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February 10, 2013
February 10, 2013

Greece: Torture continued…

Author: Anna Papoutsi
Category: Antifascism
This article is also available in: eselpt-ptfr
Greece: Torture continued…

On Friday, February the 1st, following a police chase but without any sort of resistance or struggle, the police arrested four out of eight attempted bank robbers of Kozani, Nikos Romanos, Dimitris-Andreas Bourzoukos, Yiannis Michailidis and Dimitris Politis; they call themselves anarchists and they consider their action purely political. Nikos Romanos is actually a close friend of Alexandros Grigoropoulos –the 15-year-old student shot dead by a policeman in December 2008– and was with him the day of his murder.

The next day, Greek society watched in shock as they were being transported abused to the court despite the deplorable efforts by the Police to photoshop away the signs of abuse from the mug shots they disclosed to the press.

Velventos Listeia tesseris sullifthentes

The detainees have refused to file a complaint: “Regarding our torturing by the forces of repression, we do not want this to comprise a point for our victimisation. We expected nothing less from the enemies of freedom. Let’s not forget how many people have been crushed inside their police stations and their prisons“. On the other hand, according to the Internal Affairs Agency of the Police, the injuries occurred during the arrest: “these policemen [Motorcycle police] are above average size. They are robust and taut and in case of struggle, it is logical that they will prevail. When one goes out to fight one should have muscles”.

First of all, the practice of disclosing the names and photos of suspects is controversial, to say the least. It is a measure allowed in special circumstances and only in cases that is required for crime solving or protecting the public and only if the above cannot be achieved by any other means. It is an extreme measure that infringes the presumption of innocence and offends the personality of the accused stigmatising them as criminals before their trial. Moreover, the disclosure of mug shots of offenders that have already been arrested, violates the constitutionally guaranteed principle of proportionality, a general principle of law and order, which requires “the existence of a reasonable relationship between any measure and the intended purpose”. In other words, the punishment cannot be more severe than the crime committed and the violence used during arrest should be minimal and reasonable. The fact that this practice of disclosing mug shots has been applied in a highly selective fashion –it has never been applied in cases of very serious crimes with an “extreme right scent”– confirms that it is ultimately being used to intimidate. Unfortunately, though, it is a common practice for police and judicial authorities in Greece.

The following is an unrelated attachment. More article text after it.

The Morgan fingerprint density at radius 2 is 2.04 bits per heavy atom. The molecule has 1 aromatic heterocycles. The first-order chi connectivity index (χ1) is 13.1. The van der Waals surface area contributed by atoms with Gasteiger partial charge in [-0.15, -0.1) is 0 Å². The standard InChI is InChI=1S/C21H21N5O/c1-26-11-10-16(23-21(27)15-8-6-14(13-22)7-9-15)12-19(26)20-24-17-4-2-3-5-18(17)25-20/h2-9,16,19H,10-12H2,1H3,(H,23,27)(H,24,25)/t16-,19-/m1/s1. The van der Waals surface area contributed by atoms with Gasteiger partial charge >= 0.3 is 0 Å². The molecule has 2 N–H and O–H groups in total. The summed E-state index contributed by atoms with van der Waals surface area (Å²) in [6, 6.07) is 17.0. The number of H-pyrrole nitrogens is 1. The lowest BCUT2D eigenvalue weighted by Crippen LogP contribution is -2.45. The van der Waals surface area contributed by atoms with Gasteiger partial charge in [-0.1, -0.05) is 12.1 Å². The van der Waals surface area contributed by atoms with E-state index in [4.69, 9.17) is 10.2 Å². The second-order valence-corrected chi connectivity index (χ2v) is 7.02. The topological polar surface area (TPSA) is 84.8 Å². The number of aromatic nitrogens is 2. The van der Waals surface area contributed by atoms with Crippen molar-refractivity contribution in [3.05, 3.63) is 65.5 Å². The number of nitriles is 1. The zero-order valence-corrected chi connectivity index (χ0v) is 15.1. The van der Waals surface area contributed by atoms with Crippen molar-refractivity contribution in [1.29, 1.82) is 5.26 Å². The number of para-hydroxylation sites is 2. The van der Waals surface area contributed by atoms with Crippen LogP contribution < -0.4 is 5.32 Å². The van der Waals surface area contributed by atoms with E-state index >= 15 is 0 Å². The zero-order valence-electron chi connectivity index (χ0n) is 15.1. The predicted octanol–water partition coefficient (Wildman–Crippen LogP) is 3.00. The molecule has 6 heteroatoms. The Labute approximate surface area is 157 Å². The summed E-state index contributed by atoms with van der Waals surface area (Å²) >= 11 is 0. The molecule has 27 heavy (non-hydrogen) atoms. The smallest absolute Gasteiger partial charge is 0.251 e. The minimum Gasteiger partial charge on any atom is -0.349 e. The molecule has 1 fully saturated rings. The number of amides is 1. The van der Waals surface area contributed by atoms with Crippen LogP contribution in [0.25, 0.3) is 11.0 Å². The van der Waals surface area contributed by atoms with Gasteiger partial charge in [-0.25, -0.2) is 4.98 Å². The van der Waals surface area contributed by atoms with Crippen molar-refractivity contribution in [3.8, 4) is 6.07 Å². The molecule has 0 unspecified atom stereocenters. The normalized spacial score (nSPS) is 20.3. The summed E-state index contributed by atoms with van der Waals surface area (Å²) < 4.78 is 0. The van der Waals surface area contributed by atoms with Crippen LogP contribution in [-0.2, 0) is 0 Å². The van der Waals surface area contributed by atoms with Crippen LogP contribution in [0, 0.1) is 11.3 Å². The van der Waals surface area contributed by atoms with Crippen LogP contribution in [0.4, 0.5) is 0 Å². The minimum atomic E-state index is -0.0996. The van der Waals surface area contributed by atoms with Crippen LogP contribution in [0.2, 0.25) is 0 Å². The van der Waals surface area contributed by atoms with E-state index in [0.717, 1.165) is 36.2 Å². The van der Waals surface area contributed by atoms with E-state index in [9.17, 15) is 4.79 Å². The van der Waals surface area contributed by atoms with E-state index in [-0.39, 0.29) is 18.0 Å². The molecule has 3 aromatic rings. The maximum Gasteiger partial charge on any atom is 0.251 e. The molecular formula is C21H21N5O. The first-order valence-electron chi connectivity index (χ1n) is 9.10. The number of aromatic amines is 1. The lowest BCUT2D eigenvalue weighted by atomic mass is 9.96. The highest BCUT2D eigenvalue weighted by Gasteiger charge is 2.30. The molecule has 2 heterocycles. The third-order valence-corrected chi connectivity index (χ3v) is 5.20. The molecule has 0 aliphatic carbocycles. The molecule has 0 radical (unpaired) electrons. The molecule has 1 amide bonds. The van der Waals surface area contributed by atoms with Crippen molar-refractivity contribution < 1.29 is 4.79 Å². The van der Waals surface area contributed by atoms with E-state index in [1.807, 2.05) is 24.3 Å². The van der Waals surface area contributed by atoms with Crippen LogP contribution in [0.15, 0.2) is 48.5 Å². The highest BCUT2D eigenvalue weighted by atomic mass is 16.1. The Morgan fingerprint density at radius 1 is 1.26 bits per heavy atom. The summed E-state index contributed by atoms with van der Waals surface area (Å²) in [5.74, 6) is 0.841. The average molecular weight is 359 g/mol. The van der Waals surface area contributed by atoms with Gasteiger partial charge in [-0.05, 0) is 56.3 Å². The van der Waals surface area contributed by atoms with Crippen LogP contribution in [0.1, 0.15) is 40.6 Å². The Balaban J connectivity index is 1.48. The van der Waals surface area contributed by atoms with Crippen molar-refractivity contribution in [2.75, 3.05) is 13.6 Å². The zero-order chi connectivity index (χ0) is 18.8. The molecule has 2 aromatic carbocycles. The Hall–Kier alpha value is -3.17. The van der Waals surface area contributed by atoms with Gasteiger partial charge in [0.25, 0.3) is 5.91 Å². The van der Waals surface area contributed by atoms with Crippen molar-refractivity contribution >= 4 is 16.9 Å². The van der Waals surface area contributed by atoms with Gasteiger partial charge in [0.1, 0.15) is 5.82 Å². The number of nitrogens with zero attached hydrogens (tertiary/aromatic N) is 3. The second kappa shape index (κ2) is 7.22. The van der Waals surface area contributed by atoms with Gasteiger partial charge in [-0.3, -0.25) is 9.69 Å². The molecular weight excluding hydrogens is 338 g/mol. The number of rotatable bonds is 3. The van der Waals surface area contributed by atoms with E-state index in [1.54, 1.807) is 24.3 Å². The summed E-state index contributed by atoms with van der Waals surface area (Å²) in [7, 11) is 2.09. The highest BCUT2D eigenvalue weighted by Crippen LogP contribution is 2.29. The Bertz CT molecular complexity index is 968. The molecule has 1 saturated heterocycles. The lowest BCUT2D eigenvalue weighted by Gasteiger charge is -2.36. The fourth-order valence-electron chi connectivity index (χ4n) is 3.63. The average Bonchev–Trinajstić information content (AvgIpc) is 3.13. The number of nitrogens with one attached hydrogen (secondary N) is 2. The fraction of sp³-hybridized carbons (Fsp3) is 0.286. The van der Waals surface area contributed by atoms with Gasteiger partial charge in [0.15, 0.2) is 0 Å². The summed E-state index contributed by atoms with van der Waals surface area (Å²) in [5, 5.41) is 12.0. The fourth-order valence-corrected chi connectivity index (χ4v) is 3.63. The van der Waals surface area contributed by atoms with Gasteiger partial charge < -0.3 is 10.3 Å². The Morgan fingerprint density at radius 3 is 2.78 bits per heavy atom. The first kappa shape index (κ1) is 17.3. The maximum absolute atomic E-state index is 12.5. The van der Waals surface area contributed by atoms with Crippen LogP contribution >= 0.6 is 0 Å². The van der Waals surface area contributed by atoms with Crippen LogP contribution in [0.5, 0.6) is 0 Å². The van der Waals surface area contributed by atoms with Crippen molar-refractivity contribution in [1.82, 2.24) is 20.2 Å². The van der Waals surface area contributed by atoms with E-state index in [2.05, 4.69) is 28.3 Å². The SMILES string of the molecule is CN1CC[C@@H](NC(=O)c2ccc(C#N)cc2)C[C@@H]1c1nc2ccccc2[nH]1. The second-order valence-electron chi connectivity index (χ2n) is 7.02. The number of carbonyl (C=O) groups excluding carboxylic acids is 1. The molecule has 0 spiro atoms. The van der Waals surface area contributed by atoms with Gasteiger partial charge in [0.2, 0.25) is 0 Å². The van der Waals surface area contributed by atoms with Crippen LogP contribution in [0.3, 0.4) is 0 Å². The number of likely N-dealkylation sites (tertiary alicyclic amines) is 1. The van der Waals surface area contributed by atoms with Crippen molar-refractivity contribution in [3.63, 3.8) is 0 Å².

There is of course the extremely serious issue of the abuse of the detained as the police is informally but cynically ‘confessing’ by disclosing these photographs. The ostentatiously amateurish effort to conceal the marks of torture and the pathetic excuse of the minister “so that they are recognisable” make the confession all the more cynical since he basically admits that in the hands of the police, the detained become unrecognisable without drawing any penalty or investigation.

It seems that many are willing to accept massive discounts with respect to human and civil rights in the name of security. The Minister of Justice words are indicative, “when there is a scuffle with armed with Kalashnikovs robbers, one cannot be holding flowers”. However, security is not an abstract good related only to public order. Security is a fundamental right and one that cannot be protected through violence and authoritarianism.


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Greece: Torture continued… by Anna Papoutsi is licensed under a Creative Commons Attribution-NonCommercial-NoDerivs 3.0 Unported License.

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